The words “Silent Spring” conjure up an abysmal image—after the dark and cold months of winter, a pseudo spring erupts with a silent wind carrying no sound of songbirds, no chorus of frogs, no chirping of crickets, no bees to pollinate flowers and so no flowers or food… and no… life.
It’s hardly imaginable. But this very scenario was imagined by a writer who sounded the first environmental alarm around 1962, a Marine Biologist named Rachael Carson penned Silent Spring after she was alerted to a pesticide cocktail of fuel oil and DDT being sprayed on fields to protect crops from ravaging insects. The pesticide didn’t just eliminate insects; it killed birds and other wildlife. Carson’s book, which revealed the danger of spreading crops with a deadly agent killing both avian species and mammals, met with a backlash from the chemical companies that was swift and furious. Thus began the eco-crusades.
During that decade of the cold war, a nuclear test ban treaty is signed; a few begin looking into water and air quality and lobby for cleaner air and water; the Rhine River is contaminated by pesticide spills that kill millions of fish and create a deadly ecosystem that would take decades to reverse; the Coyahoga River, the most polluted river in the U.S., catches on fire and the incident gets little attention until Time Magazine picks up the story: the Coyahoga has no fish and instead of flowing—oozes. A tiny crack appears in human consciousness when Apollo 8 releases the “Earthrise” photo. The photo shows an eclipse-like view of the earth “rising” over the surface of the moon. Nature photographer Galen Rowell called it ‘the most important environmental picture ever taken.’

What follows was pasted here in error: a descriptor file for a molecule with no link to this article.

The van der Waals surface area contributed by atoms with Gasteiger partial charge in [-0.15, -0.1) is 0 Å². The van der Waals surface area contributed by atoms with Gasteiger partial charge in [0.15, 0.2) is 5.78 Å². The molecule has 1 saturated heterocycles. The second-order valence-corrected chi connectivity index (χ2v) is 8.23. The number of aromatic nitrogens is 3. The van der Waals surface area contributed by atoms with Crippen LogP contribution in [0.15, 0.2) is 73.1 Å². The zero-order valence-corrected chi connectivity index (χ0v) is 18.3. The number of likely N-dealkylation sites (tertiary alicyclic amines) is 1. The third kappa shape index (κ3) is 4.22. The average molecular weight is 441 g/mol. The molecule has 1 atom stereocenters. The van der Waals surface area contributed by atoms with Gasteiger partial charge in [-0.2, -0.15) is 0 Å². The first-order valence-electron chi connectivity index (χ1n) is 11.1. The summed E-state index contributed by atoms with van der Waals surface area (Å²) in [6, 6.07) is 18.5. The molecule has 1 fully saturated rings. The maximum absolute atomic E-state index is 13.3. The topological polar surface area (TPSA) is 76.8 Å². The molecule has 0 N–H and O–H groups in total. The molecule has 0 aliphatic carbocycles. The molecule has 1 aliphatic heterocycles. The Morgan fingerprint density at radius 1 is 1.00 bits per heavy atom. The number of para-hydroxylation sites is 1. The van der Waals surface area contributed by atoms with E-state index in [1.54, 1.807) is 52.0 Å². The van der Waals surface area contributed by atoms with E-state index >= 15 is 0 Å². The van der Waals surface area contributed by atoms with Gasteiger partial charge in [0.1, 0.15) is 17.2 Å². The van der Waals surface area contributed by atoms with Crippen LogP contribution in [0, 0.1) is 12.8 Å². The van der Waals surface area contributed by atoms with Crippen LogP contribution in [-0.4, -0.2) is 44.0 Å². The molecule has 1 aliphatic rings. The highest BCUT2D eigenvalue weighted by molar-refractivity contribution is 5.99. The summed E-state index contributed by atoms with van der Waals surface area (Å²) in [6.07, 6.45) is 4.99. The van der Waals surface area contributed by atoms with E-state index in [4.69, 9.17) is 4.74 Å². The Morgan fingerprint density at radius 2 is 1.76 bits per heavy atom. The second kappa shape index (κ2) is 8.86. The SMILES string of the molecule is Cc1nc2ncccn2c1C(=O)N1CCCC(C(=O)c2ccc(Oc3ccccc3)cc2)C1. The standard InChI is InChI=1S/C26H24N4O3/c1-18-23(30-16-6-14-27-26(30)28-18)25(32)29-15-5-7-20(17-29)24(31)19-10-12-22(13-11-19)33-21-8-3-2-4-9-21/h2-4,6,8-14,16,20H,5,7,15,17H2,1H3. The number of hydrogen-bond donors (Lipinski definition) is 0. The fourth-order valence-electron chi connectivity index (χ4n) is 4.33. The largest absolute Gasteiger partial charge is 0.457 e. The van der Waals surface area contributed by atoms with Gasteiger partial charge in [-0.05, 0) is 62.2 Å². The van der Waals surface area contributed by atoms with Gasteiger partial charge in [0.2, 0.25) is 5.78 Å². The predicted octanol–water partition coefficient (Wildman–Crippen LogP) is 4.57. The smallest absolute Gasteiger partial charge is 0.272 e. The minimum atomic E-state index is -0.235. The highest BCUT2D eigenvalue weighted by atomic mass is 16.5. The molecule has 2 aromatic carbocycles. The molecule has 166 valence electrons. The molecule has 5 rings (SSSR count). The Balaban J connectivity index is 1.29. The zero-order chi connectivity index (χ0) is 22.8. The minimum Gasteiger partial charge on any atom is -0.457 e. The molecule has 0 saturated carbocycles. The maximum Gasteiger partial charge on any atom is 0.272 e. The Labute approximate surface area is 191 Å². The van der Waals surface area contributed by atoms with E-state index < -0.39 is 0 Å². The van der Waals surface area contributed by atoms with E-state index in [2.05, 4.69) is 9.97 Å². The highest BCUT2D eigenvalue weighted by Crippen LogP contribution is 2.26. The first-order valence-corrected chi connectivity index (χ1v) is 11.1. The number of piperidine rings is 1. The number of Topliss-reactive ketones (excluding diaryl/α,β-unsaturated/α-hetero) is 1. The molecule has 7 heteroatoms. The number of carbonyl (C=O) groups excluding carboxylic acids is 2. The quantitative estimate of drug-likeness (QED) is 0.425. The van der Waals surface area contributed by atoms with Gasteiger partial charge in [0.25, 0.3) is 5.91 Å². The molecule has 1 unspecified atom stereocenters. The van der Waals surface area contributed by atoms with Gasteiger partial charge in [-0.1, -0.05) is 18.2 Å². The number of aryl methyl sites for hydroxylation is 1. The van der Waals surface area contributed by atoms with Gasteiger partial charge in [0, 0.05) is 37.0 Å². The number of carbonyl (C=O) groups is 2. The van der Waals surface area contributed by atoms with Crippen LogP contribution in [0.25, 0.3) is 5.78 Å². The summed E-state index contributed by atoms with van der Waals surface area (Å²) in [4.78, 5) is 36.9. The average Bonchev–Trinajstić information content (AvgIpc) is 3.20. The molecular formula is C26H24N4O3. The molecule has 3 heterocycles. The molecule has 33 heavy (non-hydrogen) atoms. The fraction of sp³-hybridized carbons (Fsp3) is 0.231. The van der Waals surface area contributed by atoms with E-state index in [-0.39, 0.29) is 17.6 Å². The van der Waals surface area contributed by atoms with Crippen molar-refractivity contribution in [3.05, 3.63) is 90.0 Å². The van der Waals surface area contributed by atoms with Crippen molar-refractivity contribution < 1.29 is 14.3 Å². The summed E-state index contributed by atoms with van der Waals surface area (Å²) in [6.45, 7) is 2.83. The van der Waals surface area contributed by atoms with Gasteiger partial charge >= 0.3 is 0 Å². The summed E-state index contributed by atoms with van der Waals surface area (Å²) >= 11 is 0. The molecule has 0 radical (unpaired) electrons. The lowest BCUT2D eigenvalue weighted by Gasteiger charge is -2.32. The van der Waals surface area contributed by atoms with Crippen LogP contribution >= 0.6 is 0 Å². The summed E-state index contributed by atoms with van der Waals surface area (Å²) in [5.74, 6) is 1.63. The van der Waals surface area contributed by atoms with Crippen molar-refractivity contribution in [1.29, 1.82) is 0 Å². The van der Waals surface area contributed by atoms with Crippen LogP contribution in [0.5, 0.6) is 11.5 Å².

In the seventies David Suzuki hosts a television series titled "The Nature of Things," which examines the relationship of humans to the natural world; Earth Day is founded, the U.S. institutes the Environmental Protection Agency, Aldo Leopold publishes the Sand County Almanac; Greenpeace is organized; the Club of Rome, the United Nations and other agencies start holding environmental conferences all over the world beginning with Stockholm, Sweden; clean air and water and endangered species acts take form; three mile island nuclear plant has an accident spilling radiation into the atmosphere; and several major oil spills occur. These events are grouped under the heading “Conservation.” The most significant message about the vulnerability of the environment comes in a surprising package from an unlikely source: NASA releases photo AS 17-148-22727 nicknamed the “Blue Marble.” For the first time humanity views the whole of Earth as a beautiful and breathtaking island when it is looked back upon from space. The iconic photo drives home the idea that this is a self-contained and finite planet we are inhabiting with no dividing lines that separate one form of humanity from any other. The crack in consciousness gets wider.